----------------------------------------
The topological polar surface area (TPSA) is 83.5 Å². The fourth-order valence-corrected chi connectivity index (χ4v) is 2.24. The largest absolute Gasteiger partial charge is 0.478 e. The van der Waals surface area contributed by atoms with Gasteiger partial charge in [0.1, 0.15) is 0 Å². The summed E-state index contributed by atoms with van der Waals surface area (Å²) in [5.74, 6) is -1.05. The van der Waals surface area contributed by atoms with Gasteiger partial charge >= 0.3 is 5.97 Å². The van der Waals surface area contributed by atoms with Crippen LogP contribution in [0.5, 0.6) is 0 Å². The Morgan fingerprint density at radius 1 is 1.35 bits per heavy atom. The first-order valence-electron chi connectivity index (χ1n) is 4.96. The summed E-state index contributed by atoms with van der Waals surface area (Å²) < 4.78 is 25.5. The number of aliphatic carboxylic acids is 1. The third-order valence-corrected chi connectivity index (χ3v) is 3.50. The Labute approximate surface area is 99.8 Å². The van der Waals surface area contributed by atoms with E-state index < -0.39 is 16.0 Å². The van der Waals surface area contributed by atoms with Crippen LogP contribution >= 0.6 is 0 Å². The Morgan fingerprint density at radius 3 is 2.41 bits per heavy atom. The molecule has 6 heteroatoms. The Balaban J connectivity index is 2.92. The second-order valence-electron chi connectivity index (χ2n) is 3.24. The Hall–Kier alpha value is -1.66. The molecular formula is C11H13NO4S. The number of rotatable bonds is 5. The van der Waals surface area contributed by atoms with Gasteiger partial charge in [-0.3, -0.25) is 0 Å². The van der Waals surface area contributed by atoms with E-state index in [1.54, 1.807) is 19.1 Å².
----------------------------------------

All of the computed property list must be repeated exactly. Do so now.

The topological polar surface area (TPSA) is 83.5 Å². The fourth-order valence-corrected chi connectivity index (χ4v) is 2.24. The largest absolute Gasteiger partial charge is 0.478 e. The van der Waals surface area contributed by atoms with Gasteiger partial charge in [0.1, 0.15) is 0 Å². The summed E-state index contributed by atoms with van der Waals surface area (Å²) in [5.74, 6) is -1.05. The van der Waals surface area contributed by atoms with Gasteiger partial charge >= 0.3 is 5.97 Å². The van der Waals surface area contributed by atoms with Crippen LogP contribution in [0.5, 0.6) is 0 Å². The Morgan fingerprint density at radius 1 is 1.35 bits per heavy atom. The first-order valence-electron chi connectivity index (χ1n) is 4.96. The summed E-state index contributed by atoms with van der Waals surface area (Å²) < 4.78 is 25.5. The number of aliphatic carboxylic acids is 1. The third-order valence-corrected chi connectivity index (χ3v) is 3.50. The Labute approximate surface area is 99.8 Å². The van der Waals surface area contributed by atoms with E-state index < -0.39 is 16.0 Å². The van der Waals surface area contributed by atoms with Crippen LogP contribution >= 0.6 is 0 Å². The Morgan fingerprint density at radius 3 is 2.41 bits per heavy atom. The molecule has 6 heteroatoms. The Balaban J connectivity index is 2.92. The second-order valence-electron chi connectivity index (χ2n) is 3.24. The Hall–Kier alpha value is -1.66. The molecular formula is C11H13NO4S. The number of rotatable bonds is 5. The van der Waals surface area contributed by atoms with Gasteiger partial charge in [-0.3, -0.25) is 0 Å². The van der Waals surface area contributed by atoms with E-state index in [1.54, 1.807) is 19.1 Å².